# Prove that elements of x^i 0<i<n-1 are distinct

## Main Question or Discussion Point

Here is the statement: If x is an element of finite order $n$ in $G$, prove that the elements $1,x,x^2, \dots , x^{n-1}$ are all distinct.

So I started by reinterpreting the question into something more tangible. Is it true that this problem is equivalent to the following? Suppose that $|x| = n$ and that $0 \le k,m \le n-1$. Prove that $x^k = x^m$ if and only if $k = m$.

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fresh_42
Mentor
Yes, this is the same. You want to prove:
If $\operatorname{ord}(x)=n$ then $x^i \neq x^j$.
and substituted this by:
If $\operatorname{ord}(x)=n$ then $(x^i = x^j \Leftrightarrow i=j)$
which is the same. As $"\Leftarrow"$ is trivial, the second statement reduces to:
If $\operatorname{ord}(x)=n$ then $(x^i = x^j \Rightarrow i=j)$
which is the same as the first statement.

You can either prove the last statement, or assume $x^i=x^j$ for $i \neq j$ and deduce a contradiction to the minimality of $n$.

Yes, this is the same. You want to prove:
If $\operatorname{ord}(x)=n$ then $x^i \neq x^j$.
and substituted this by:
If $\operatorname{ord}(x)=n$ then $(x^i = x^j \Leftrightarrow i=j)$
which is the same. As $"\Leftarrow"$ is trivial, the second statement reduces to:
If $\operatorname{ord}(x)=n$ then $(x^i = x^j \Rightarrow i=j)$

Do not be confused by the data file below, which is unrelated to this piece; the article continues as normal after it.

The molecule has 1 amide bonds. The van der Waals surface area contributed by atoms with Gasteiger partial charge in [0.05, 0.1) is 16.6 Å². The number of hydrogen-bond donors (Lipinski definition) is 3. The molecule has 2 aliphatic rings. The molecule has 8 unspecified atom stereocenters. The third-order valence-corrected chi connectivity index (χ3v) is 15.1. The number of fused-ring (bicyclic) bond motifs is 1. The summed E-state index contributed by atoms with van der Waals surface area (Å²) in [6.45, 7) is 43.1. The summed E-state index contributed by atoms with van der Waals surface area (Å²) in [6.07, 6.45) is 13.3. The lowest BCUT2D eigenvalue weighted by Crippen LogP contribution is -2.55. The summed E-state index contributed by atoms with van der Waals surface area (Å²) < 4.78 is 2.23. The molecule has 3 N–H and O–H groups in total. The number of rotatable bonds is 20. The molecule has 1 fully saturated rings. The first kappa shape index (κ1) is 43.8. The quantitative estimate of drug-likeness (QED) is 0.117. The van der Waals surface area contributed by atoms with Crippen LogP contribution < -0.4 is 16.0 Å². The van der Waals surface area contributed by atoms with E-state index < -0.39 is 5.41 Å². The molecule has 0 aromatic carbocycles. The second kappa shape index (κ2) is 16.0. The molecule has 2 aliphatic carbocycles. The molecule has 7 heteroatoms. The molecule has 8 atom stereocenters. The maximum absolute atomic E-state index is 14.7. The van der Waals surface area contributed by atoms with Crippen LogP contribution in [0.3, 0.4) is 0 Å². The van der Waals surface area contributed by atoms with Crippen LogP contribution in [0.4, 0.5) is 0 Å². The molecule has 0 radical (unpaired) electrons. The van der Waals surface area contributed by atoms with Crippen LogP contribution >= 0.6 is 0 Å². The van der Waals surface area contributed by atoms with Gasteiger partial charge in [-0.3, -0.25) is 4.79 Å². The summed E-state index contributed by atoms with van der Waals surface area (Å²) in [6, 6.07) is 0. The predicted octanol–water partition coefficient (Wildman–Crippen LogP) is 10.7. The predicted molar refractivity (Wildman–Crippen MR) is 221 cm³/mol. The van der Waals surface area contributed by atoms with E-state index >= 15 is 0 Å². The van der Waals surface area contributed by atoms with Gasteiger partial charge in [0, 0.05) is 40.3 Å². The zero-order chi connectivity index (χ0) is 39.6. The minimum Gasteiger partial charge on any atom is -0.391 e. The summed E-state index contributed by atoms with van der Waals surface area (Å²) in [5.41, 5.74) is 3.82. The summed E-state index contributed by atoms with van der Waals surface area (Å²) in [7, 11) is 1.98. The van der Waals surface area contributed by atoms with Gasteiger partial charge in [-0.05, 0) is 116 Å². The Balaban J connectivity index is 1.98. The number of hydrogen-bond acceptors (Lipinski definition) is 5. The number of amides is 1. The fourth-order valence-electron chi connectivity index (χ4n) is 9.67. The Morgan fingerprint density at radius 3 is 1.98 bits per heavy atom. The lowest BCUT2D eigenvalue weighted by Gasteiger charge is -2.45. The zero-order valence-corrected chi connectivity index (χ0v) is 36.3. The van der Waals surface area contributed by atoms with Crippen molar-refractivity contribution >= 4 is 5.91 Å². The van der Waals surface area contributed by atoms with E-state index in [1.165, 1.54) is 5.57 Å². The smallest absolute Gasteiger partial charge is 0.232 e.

which is the same as the first statement.

You can either prove the last statement, or assume $x^i=x^j$ for $i \neq j$ and deduce a contradiction to the minimality of $n$.
So suppose that $1 \le i,j < n$ and that $x^i = x^j$. Then $x^{i-j}=1$. So $n~ |~ (i-j)$ which means that $i \equiv j \pmod n$. But since $1 \le i,j < n$ we have that $i=j$. Does this work?

My only problem is the statement that $i \equiv j \pmod n$ and $1 \le i,j < n$ implies $i=j$. This implication seems kind of obvious to me, but would there be a more formal way of doing it? I haven't taken much number theory so I'm not sure.

fresh_42
Mentor
So suppose that $1 \le i,j < n$ and that $x^i = x^j$. Then $x^{i-j}=1$. So $n~ |~ (i-j)$ which means that $i \equiv j \pmod n$. But since $1 \le i,j < n$ we have that $i=j$. Does this work?

My only problem is the statement that $i \equiv j \pmod n$ and $1 \le i,j < n$ implies $i=j$. This implication seems kind of obvious to me, but would there be a more formal way of doing it? I haven't taken much number theory so I'm not sure.
No, that's fine. You could do it per pedes (by foot) if you like: Assume $i > j$ then $0 \neq i-j = qn \geq n ~\Longrightarrow ~i \geq j+n \geq 0+n = n$ contradicting $i<n$. However, this isn't necessary. Such situations are what calculations with modulo are made for.